Thursday, September 24, 2009

Sweater Felting Tools and Supplies

My plan is to do a tutorial of the process step by step over the next few months, but before we get started, here is a list of materials I regularly use.  You can do this with very little investment, but, as always, certain tools will enhance the experience.  
Sweaters - 100% wool, start with sweaters of the same weight and thickness, 5-8 sweaters with colors that will make for a beautiful design.  Neutrals can play the foil for brighter colors - gray is particularly good for this purpose and it is easier to find grays that will color match.  What about blends?  Look at the labels closely and avoid blends, they just don't shrink as well.  Start in the men's department of your local thrift shop and look for XXLs.  Merino wool shrinks down well, but don't start with the really fine merino unless you want an extremely lightweight blanket. Choose colors you love.

D-fuzz-it - very important as after washing loads of sweaters you will see that they collect fiber from each other; some sweaters will pill also.  The gadget I use is terrific.  However, I didn't know it existed initially and used scotch tape to clean up the sweaters.
Soap - a small amount for each batch you wash. You can use your laundry soap, but I've invested in Eucalan which is especially formulated for wool fibers. You can buy it online but again, first time around regular laundry detergent will work.
Iron and pressing cloth - linen works well but cotton is fine.  You will be pressing pieces frequently so you want a steam iron on the wool setting nearby.  The pressing cloth keeps the wool from getting shiny.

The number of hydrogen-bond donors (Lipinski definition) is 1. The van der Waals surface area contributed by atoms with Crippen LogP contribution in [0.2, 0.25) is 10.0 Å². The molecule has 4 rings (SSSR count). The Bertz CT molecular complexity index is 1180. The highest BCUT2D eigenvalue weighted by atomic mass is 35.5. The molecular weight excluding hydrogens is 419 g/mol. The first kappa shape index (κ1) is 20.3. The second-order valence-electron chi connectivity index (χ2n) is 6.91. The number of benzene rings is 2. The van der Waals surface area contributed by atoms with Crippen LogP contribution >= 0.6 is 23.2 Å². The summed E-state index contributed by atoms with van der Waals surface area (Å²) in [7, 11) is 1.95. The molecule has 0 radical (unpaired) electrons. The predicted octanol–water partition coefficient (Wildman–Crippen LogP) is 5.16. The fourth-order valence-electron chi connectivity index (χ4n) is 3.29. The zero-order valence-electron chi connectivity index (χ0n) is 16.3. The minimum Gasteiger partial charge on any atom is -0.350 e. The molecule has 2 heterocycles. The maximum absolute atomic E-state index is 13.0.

Scissors for cutting the sweaters up initially - good ones if you plan to take this up as a hobby.
Rotary Cutter - the larger size 60 really makes a difference when cutting through some of the thicker sweaters.  Again, you can use scissors, but the rotary cutter really speeds things along.

Straight edge and quilting templates - I rifled a large metal t-square from my husbands workshop and it really helps keep things square.  The quilting templates just make it all easier IF you like the shapes, and they are easier for easier for beginners.
Cutting surface - the self-healing mats are great but I've been working on a large luan-veneered table for 2 years.  I'm about ready to invest in a custom mat though as the veneer is finally starting to break up.
Thread - an important design element, it can really pull it all together.  Cotton works for me but I have occasionally used polyester. Buy two spools as you will go through alot of thread with the zigzag stitch.  Likewise, I usually fill two bobbins at a time so I don' have to stop too often to refill them.
Sewing Machine - you need a good zigzag so that the seams hold well. That doesn't mean an expensive machine, just a good solid zigzag. The stitch I use double dips the needle on each side which really keeps the seams tight.  My machine is an old White I found at a thrift store and runs like a dream.  Not fancy, but has a strong motor and the stitch I need.

While you gather your supplies I'll start working on our first lesson.

1 comment:

  1. Excellent post! Very clear and well written. Thanks for the "tips" also.